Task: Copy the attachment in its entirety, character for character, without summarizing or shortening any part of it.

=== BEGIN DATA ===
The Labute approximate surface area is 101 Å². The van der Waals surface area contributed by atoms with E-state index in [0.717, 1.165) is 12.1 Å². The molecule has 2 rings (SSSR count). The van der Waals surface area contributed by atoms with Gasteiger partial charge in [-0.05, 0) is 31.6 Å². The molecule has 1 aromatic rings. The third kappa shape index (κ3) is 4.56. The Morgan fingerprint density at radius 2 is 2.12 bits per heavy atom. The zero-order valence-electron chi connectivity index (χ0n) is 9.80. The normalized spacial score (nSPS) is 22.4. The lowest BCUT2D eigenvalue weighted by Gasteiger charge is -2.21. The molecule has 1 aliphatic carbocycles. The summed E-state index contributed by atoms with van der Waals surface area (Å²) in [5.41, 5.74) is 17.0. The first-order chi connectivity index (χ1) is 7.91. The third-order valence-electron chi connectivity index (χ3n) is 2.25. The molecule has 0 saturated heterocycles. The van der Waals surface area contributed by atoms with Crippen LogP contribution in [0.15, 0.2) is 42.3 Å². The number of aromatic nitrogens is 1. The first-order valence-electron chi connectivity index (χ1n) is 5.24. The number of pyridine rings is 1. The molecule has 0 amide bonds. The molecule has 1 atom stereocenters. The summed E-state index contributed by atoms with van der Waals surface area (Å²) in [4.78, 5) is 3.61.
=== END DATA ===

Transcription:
The Labute approximate surface area is 101 Å². The van der Waals surface area contributed by atoms with E-state index in [0.717, 1.165) is 12.1 Å². The molecule has 2 rings (SSSR count). The van der Waals surface area contributed by atoms with Gasteiger partial charge in [-0.05, 0) is 31.6 Å². The molecule has 1 aromatic rings. The third kappa shape index (κ3) is 4.56. The Morgan fingerprint density at radius 2 is 2.12 bits per heavy atom. The zero-order valence-electron chi connectivity index (χ0n) is 9.80. The normalized spacial score (nSPS) is 22.4. The lowest BCUT2D eigenvalue weighted by Gasteiger charge is -2.21. The molecule has 1 aliphatic carbocycles. The summed E-state index contributed by atoms with van der Waals surface area (Å²) in [5.41, 5.74) is 17.0. The first-order chi connectivity index (χ1) is 7.91. The third-order valence-electron chi connectivity index (χ3n) is 2.25. The molecule has 0 saturated heterocycles. The van der Waals surface area contributed by atoms with Crippen LogP contribution in [0.15, 0.2) is 42.3 Å². The number of aromatic nitrogens is 1. The first-order valence-electron chi connectivity index (χ1n) is 5.24. The number of pyridine rings is 1. The molecule has 0 amide bonds. The molecule has 1 atom stereocenters. The summed E-state index contributed by atoms with van der Waals surface area (Å²) in [4.78, 5) is 3.61.